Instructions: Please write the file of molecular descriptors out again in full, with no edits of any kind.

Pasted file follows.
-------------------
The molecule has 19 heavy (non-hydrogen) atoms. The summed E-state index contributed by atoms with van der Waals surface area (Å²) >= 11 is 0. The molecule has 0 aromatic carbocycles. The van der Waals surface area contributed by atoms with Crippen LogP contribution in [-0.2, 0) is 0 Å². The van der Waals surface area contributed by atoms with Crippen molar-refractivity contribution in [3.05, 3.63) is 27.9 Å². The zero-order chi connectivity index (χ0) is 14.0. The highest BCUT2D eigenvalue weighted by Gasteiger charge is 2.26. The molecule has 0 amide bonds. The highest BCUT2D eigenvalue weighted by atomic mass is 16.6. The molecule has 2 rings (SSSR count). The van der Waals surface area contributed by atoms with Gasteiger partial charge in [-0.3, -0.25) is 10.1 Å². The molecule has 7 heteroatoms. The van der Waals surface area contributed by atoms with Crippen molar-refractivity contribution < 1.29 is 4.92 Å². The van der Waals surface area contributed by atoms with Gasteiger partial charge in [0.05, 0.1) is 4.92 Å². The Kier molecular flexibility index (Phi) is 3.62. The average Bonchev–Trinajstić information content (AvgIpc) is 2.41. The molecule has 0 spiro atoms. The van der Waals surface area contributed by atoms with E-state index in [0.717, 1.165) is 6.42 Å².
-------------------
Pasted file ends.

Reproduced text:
The molecule has 19 heavy (non-hydrogen) atoms. The summed E-state index contributed by atoms with van der Waals surface area (Å²) >= 11 is 0. The molecule has 0 aromatic carbocycles. The van der Waals surface area contributed by atoms with Crippen LogP contribution in [-0.2, 0) is 0 Å². The van der Waals surface area contributed by atoms with Crippen molar-refractivity contribution in [3.05, 3.63) is 27.9 Å². The zero-order chi connectivity index (χ0) is 14.0. The highest BCUT2D eigenvalue weighted by Gasteiger charge is 2.26. The molecule has 0 amide bonds. The highest BCUT2D eigenvalue weighted by atomic mass is 16.6. The molecule has 2 rings (SSSR count). The van der Waals surface area contributed by atoms with Gasteiger partial charge in [-0.3, -0.25) is 10.1 Å². The molecule has 7 heteroatoms. The van der Waals surface area contributed by atoms with Crippen molar-refractivity contribution < 1.29 is 4.92 Å². The van der Waals surface area contributed by atoms with Gasteiger partial charge in [0.05, 0.1) is 4.92 Å². The Kier molecular flexibility index (Phi) is 3.62. The average Bonchev–Trinajstić information content (AvgIpc) is 2.41. The molecule has 0 spiro atoms. The van der Waals surface area contributed by atoms with E-state index in [0.717, 1.165) is 6.42 Å².